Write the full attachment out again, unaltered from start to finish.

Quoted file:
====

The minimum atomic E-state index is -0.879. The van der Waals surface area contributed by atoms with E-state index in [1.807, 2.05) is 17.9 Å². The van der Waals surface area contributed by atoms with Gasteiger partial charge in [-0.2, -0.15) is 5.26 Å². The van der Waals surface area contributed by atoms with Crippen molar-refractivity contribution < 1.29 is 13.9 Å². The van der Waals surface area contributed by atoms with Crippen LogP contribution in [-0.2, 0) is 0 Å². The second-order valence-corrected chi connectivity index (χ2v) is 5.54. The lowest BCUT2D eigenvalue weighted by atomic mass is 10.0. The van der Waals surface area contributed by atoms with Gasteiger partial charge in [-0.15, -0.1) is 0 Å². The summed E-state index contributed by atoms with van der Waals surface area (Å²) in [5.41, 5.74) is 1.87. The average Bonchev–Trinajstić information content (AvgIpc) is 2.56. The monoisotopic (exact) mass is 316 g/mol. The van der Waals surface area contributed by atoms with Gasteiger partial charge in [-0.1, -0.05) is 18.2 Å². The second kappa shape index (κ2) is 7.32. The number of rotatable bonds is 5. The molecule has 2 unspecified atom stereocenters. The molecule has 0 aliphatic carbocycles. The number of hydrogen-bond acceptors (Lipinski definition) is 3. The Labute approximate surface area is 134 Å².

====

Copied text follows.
The minimum atomic E-state index is -0.879. The van der Waals surface area contributed by atoms with E-state index in [1.807, 2.05) is 17.9 Å². The van der Waals surface area contributed by atoms with Gasteiger partial charge in [-0.2, -0.15) is 5.26 Å². The van der Waals surface area contributed by atoms with Crippen molar-refractivity contribution < 1.29 is 13.9 Å². The van der Waals surface area contributed by atoms with Crippen LogP contribution in [-0.2, 0) is 0 Å². The second-order valence-corrected chi connectivity index (χ2v) is 5.54. The lowest BCUT2D eigenvalue weighted by atomic mass is 10.0. The van der Waals surface area contributed by atoms with Gasteiger partial charge in [-0.15, -0.1) is 0 Å². The summed E-state index contributed by atoms with van der Waals surface area (Å²) in [5.41, 5.74) is 1.87. The average Bonchev–Trinajstić information content (AvgIpc) is 2.56. The monoisotopic (exact) mass is 316 g/mol. The van der Waals surface area contributed by atoms with Gasteiger partial charge in [-0.1, -0.05) is 18.2 Å². The second kappa shape index (κ2) is 7.32. The number of rotatable bonds is 5. The molecule has 2 unspecified atom stereocenters. The molecule has 0 aliphatic carbocycles. The number of hydrogen-bond acceptors (Lipinski definition) is 3. The Labute approximate surface area is 134 Å².